The following picture was made by Multiply with Circles Designer:

The parts of a multiplication example are the first factor, the second factor, and the product.

You will notice from the picture that there are 4 rows of circles, each row containing 1 1/4 circles.

When the program starts, you will be asked to identify the first factor, the number of circles in each row, or 1 1/4.

You will then be asked to identify the second
factor**.** The second factor is the number of rows, or 4.
The second factor in this program will always be 1, 2, 3, or 4. The
program will not continue unless each factor is correctly
identified. You will then be asked to identify the product.

You can see from the picture that there are 4 complete circles. The four partial circles can be combined to form 1 more complete circle for a total of 5 circles. The product, then, is 5.

To calculate the product**, ** first
write each factor in fraction form as shown in the example
above. Then multiply the numerators of each factor for the
numerator of the product and the denominators of each factor for the denominator of the product. You may enter the product in fraction form or whole or mixed number form, so 20/4 or 5 are
both acceptable.

You may prefer to use a short-cut method known as canceling.To cancel, first write each factor in fraction form. Then think of a number that will divide evenly into any number in the numerator and also any number in the denominator. You can cancel if the number you divide by - the greatest common factor of the numbers - is larger than 1. In the example, 4 will divide into 4 in the denominator of the first factor and into the numerator of the second factor. After you divide by 4, cross off the original term and write the answer near the original term. Then multiply across by the new number instead of the original terms. Canceling will give you smaller numbers to multiply and will give you a product in lowest terms.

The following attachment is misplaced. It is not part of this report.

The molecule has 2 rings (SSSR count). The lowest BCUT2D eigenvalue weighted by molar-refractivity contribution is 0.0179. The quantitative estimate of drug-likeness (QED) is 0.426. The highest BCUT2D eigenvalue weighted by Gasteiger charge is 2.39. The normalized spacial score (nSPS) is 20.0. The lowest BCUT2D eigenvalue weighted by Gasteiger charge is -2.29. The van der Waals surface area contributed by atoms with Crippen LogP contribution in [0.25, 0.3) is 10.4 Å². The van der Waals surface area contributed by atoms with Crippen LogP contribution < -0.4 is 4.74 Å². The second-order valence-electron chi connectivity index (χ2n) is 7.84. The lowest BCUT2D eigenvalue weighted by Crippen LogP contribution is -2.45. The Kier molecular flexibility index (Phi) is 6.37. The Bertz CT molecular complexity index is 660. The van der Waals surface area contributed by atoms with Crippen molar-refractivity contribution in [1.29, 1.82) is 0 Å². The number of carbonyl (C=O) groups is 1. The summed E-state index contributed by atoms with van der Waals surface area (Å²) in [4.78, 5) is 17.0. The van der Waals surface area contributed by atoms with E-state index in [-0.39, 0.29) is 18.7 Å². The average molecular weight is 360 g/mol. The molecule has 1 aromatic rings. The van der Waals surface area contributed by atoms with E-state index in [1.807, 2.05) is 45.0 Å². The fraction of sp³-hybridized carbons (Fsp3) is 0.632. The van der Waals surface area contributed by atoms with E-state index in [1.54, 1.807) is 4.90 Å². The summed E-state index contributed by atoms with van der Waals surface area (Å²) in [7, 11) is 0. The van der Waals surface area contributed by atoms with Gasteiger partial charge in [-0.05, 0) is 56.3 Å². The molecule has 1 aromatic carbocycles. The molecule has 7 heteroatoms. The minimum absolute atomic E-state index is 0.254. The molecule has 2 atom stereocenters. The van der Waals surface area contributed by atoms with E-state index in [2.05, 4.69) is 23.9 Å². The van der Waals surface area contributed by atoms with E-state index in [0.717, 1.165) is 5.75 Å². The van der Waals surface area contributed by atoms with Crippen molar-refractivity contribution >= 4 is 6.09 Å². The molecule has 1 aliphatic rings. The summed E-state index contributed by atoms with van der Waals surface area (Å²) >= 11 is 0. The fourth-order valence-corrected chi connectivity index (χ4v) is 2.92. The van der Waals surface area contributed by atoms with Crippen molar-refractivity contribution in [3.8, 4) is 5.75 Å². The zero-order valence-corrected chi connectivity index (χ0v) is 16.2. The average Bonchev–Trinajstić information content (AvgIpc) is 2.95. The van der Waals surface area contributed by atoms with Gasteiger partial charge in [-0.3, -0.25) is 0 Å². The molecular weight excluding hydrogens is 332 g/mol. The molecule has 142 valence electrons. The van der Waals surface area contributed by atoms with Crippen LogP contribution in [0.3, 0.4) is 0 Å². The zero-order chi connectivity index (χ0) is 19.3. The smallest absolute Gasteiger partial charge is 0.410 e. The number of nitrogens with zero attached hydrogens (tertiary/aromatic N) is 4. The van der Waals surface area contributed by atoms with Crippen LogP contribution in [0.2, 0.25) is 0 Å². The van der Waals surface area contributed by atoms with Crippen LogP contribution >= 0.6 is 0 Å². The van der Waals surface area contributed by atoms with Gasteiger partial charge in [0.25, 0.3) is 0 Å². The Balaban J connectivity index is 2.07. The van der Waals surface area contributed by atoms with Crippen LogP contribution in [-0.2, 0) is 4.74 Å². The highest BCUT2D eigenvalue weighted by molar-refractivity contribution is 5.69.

How to Cancel will play a FLASH movie that shows you this shortcut way to write a fraction in lowest terms.

Since the second factor in each example of MULTIPLY FRACTIONS is a whole number, you may use another method to calculate the product as shown in the example below. Multiply the whole number part of 3 2/3 by the second factor 3 and then the fraction part of 3 2/3 by the second factor 3. Then add the two numbers for the product.

Written out, the example would look like this:

As you can see, you are distributing the factor 3 over the whole number and the fraction part of 3 2/3.